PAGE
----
Shared Text/MailBag: Using Harry Potter in Therapy

I spend more time answering mail, believe it or not, than I do writing blog posts, which is understandable. Responding to kind letters — and most of the e-owls I get are very kind — is a treat and putting together my thoughts here requires significantly more effort. Answering mail is easier, too, in that there is almost always a specific question or three to focus on and respond to quickly.

Sometimes, though, the mail includes a remarkable item that throws new light on the depth of the Hogwarts Saga as a cultural phenomenon, even a game changer. The notes below the jump from a Family Therapist reminds me what a boon the decision to include my email address in each of my books has been. More after you read the therapist’s notes —

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Hogwarts Coming to a Kindle near you?

For those of you who have been captured by the e-book craze, the sheer number of books available in this format is rivaled only by the books that are not available, or at least, which haven’t been available yet. Though we may enjoy Harry Potter’s adventures via audiobook, they have not yet been released to the e-reader crowd. J.K. Rowling now appears to be considering the possibility of releasing our favorite wizard to the e-book world. In this article, she is described as exhibiting some interest in the electronic market. While some of us may have loved the fact that our shared text could only be read on a printed page, others may be thrilled that we can take all seven books with us on airplane (really, if I could have any one object from the Wizarding World, it would be Hermione’s purse/self-storage unit, but I still like “real” books). What are your thoughts on the potential e-book release of the Hogwarts Adventures? Are you howling in indignation, laughing with delight, or scratching your head wondering what all the fuss is about?

Department of Accidental and Skewed Shared Text References: Kitten Pattern Dishes and DVDs Sale

As I was recently browsing the local classifieds, I nearly dropped the paper when I came across these two entries back to back. I have been sorely tempted to call the number of the second ad and ask for Dolores! I’m fairly certain the folks at the local paper probably didn’t put these two together on purpose, but it’s fun to think so.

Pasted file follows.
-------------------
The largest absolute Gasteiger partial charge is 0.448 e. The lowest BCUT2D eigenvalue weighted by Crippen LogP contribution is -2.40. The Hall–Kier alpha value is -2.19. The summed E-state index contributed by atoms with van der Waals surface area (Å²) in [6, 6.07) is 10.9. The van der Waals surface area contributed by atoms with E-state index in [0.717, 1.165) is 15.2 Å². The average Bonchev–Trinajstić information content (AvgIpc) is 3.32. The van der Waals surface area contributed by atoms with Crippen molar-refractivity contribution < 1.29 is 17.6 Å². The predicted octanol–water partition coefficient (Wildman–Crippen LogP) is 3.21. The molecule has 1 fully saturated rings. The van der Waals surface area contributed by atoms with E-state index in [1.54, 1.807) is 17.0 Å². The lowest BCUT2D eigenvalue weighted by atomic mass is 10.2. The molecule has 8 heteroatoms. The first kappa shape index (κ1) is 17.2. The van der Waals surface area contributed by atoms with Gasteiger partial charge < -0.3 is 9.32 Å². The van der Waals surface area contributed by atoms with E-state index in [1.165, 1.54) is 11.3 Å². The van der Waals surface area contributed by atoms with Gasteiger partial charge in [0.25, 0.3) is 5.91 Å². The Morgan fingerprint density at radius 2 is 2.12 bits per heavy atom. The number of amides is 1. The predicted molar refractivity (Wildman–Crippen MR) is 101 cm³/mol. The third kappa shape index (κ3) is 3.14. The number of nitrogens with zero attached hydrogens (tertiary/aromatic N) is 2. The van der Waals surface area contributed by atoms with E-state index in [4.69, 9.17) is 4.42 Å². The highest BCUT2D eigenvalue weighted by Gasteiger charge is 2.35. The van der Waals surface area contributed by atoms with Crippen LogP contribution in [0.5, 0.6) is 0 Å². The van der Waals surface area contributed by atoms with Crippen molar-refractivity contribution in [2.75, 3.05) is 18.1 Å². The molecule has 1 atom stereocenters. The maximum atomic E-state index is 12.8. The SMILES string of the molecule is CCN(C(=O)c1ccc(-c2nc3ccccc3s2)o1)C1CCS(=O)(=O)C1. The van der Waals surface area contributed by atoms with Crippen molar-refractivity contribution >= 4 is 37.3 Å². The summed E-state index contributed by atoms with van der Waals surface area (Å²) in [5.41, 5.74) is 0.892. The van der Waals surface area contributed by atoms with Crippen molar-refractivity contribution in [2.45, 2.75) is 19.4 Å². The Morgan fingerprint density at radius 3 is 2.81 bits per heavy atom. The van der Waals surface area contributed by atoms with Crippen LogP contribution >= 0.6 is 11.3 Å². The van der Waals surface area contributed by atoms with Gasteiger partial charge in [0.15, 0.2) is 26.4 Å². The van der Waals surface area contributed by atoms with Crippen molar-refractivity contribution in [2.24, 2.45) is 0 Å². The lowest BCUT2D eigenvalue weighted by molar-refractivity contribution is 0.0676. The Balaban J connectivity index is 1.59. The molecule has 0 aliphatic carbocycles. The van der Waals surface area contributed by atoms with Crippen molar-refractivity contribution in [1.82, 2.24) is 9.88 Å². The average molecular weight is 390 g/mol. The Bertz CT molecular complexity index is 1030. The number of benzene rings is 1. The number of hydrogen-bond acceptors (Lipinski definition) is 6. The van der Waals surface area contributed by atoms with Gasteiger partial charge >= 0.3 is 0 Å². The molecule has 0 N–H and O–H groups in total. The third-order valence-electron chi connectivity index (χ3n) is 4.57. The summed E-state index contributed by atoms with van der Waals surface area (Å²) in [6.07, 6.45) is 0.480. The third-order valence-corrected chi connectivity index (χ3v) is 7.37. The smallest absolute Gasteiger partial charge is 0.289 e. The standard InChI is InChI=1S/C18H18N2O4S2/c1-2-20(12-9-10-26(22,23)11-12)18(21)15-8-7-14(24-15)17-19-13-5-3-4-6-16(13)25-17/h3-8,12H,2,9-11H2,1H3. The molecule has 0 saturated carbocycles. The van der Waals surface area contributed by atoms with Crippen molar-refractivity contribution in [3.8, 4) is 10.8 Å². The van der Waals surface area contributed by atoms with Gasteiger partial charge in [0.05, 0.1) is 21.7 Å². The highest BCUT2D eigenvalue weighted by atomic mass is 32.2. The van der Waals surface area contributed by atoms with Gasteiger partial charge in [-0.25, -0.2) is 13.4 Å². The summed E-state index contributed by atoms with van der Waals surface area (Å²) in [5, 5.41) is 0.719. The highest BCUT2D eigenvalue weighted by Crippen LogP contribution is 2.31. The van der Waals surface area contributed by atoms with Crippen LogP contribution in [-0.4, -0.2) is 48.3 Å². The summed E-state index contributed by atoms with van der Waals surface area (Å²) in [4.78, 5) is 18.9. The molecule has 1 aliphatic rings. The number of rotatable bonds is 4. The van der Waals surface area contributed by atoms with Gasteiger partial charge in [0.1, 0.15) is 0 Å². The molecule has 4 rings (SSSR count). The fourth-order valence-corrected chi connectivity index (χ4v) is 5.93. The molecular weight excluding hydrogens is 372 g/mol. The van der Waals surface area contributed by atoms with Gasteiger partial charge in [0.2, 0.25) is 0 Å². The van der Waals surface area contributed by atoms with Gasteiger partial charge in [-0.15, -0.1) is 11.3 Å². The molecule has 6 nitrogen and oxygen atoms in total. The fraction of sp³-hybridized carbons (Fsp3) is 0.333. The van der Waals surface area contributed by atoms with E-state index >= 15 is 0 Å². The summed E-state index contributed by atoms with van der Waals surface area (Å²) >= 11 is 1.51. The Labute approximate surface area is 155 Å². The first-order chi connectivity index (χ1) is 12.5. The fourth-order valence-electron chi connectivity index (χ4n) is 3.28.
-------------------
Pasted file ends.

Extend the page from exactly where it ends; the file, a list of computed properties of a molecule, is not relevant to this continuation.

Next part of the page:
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Taking ‘Shared Text’ Vocabulary to the Movies!

“I’ll explain it to you. And I’ll use small words so you’ll be sure to understand.” The Princess Bride

Standardized tests are generally considered so terrifying that only “IRS” could be considered a scarier acronym than “SAT,” but Brian Leaf takes the big test to our favorite movies and gives us a big tub of popcorn to make learning frequently tested vocabulary  as fun and effortless as a Saturday matinee. In Name that Movie: A Painless Vocabulary Builder, Leaf uses the approach that he has taken in Defining Twilight, Defining New Moon, Defining Eclipse, and Defining Breaking Dawn: he delves into the stories we already know and love and pulls out the words we ought to know.

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Was Shelley’s Dr. Frankenstein an Alchemist? Introducing the ‘Potter as Pearl Harbor’ Thesis

The News from Summit Entertainment this week (H/T to James!) is that the Twilight film makers understand something of what made the Forks Saga the bonanza it has been for them. I’m pretty confident they’d call it “paranormal romance” and “love triangle” rather than “literary alchemy” or “soul triptych” but those of you who have listened to my talks on Harry Potter and Twilight that I gave last weekend at the Eighth Day Institute will recognize the features. From the MTV article, ‘Summit Entertainment To Bring Frankenstein to Life:

Summit Entertainment’s already worked box office magic with vampires and werewolves, but can they do the same for Frankenstein (the mad scientist, not the monster)? According to Deadline, the studio behind “The Twilight Saga” has acquired the screen rights to the upcoming YA novel “This Dark Endeavor: The Apprenticeship of Victor Frankenstein” by Kenneth Oppel, which hits bookstores August 23.

The novel is a prequel of sorts to Mary Shelley’s classic “Frankenstein.” The plot centers around young Victor Frankenstein and his quest to save sick twin brother Konrad. He seeks help from a mysterious alchemist, who sends Victor and his friend Elizabeth on a dangerous journey to find the three ingredients needed to create a serum called the Elixir of Life that will heal Konrad. Like any YA novel worth its salt, the inevitable love triangle ensues.

Checking out the Amazon page Book Description, we learn the trio’s hero journey has three stages:

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